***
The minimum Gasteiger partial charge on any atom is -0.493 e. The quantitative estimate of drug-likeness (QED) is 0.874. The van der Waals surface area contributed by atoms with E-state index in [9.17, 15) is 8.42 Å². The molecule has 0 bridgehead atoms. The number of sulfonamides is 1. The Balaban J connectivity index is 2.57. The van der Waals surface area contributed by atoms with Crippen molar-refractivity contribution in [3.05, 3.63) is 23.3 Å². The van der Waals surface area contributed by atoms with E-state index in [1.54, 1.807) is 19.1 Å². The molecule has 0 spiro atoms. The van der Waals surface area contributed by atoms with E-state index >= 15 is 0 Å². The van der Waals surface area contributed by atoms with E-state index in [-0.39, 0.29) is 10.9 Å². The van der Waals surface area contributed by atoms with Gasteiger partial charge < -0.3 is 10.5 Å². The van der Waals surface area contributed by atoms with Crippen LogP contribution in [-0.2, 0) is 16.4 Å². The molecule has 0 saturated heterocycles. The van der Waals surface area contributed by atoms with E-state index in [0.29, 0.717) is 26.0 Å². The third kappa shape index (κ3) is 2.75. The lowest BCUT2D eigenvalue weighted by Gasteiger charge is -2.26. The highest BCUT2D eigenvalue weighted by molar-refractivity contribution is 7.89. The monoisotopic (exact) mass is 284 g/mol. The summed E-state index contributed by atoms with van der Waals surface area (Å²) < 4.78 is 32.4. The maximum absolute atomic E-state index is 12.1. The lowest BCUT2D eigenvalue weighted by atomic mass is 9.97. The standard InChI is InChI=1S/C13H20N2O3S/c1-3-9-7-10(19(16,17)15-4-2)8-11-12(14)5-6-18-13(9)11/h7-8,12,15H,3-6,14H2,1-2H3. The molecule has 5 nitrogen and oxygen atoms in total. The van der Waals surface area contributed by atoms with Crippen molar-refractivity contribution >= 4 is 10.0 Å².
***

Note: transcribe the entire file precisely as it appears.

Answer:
The minimum Gasteiger partial charge on any atom is -0.493 e. The quantitative estimate of drug-likeness (QED) is 0.874. The van der Waals surface area contributed by atoms with E-state index in [9.17, 15) is 8.42 Å². The molecule has 0 bridgehead atoms. The number of sulfonamides is 1. The Balaban J connectivity index is 2.57. The van der Waals surface area contributed by atoms with Crippen molar-refractivity contribution in [3.05, 3.63) is 23.3 Å². The van der Waals surface area contributed by atoms with E-state index in [1.54, 1.807) is 19.1 Å². The molecule has 0 spiro atoms. The van der Waals surface area contributed by atoms with E-state index >= 15 is 0 Å². The van der Waals surface area contributed by atoms with E-state index in [-0.39, 0.29) is 10.9 Å². The van der Waals surface area contributed by atoms with Gasteiger partial charge < -0.3 is 10.5 Å². The van der Waals surface area contributed by atoms with Crippen LogP contribution in [-0.2, 0) is 16.4 Å². The molecule has 0 saturated heterocycles. The van der Waals surface area contributed by atoms with E-state index in [0.29, 0.717) is 26.0 Å². The third kappa shape index (κ3) is 2.75. The lowest BCUT2D eigenvalue weighted by Gasteiger charge is -2.26. The highest BCUT2D eigenvalue weighted by molar-refractivity contribution is 7.89. The monoisotopic (exact) mass is 284 g/mol. The summed E-state index contributed by atoms with van der Waals surface area (Å²) < 4.78 is 32.4. The maximum absolute atomic E-state index is 12.1. The lowest BCUT2D eigenvalue weighted by atomic mass is 9.97. The standard InChI is InChI=1S/C13H20N2O3S/c1-3-9-7-10(19(16,17)15-4-2)8-11-12(14)5-6-18-13(9)11/h7-8,12,15H,3-6,14H2,1-2H3. The molecule has 5 nitrogen and oxygen atoms in total. The van der Waals surface area contributed by atoms with Crippen molar-refractivity contribution >= 4 is 10.0 Å².